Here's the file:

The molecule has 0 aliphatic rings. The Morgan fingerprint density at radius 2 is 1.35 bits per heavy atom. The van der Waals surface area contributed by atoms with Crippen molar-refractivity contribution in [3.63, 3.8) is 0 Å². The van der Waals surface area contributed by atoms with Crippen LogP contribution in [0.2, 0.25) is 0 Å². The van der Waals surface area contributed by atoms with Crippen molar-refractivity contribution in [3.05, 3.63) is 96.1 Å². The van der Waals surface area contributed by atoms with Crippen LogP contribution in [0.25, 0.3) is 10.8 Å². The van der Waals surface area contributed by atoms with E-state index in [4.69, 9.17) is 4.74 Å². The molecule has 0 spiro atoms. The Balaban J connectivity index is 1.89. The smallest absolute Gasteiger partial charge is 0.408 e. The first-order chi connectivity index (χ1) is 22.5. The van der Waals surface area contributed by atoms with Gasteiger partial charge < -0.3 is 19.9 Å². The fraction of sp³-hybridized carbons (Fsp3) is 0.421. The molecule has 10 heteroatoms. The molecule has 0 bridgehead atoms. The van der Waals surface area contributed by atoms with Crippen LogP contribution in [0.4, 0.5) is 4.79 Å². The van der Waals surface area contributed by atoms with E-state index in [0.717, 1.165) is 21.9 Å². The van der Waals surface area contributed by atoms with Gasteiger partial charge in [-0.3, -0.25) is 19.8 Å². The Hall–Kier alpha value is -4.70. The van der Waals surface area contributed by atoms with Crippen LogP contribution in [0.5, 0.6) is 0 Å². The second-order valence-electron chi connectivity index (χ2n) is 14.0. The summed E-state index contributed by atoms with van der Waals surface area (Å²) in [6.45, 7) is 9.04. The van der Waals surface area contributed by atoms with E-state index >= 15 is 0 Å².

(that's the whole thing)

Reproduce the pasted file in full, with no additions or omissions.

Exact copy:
The molecule has 0 aliphatic rings. The Morgan fingerprint density at radius 2 is 1.35 bits per heavy atom. The van der Waals surface area contributed by atoms with Crippen molar-refractivity contribution in [3.63, 3.8) is 0 Å². The van der Waals surface area contributed by atoms with Crippen LogP contribution in [0.2, 0.25) is 0 Å². The van der Waals surface area contributed by atoms with Crippen molar-refractivity contribution in [3.05, 3.63) is 96.1 Å². The van der Waals surface area contributed by atoms with Crippen LogP contribution in [0.25, 0.3) is 10.8 Å². The van der Waals surface area contributed by atoms with E-state index in [4.69, 9.17) is 4.74 Å². The molecule has 0 spiro atoms. The Balaban J connectivity index is 1.89. The smallest absolute Gasteiger partial charge is 0.408 e. The first-order chi connectivity index (χ1) is 22.5. The van der Waals surface area contributed by atoms with Gasteiger partial charge < -0.3 is 19.9 Å². The fraction of sp³-hybridized carbons (Fsp3) is 0.421. The molecule has 10 heteroatoms. The molecule has 0 bridgehead atoms. The van der Waals surface area contributed by atoms with Crippen LogP contribution in [0.4, 0.5) is 4.79 Å². The van der Waals surface area contributed by atoms with E-state index in [0.717, 1.165) is 21.9 Å². The van der Waals surface area contributed by atoms with Gasteiger partial charge in [-0.3, -0.25) is 19.8 Å². The Hall–Kier alpha value is -4.70. The van der Waals surface area contributed by atoms with Crippen LogP contribution in [0.5, 0.6) is 0 Å². The second-order valence-electron chi connectivity index (χ2n) is 14.0. The summed E-state index contributed by atoms with van der Waals surface area (Å²) in [6.45, 7) is 9.04. The van der Waals surface area contributed by atoms with E-state index >= 15 is 0 Å².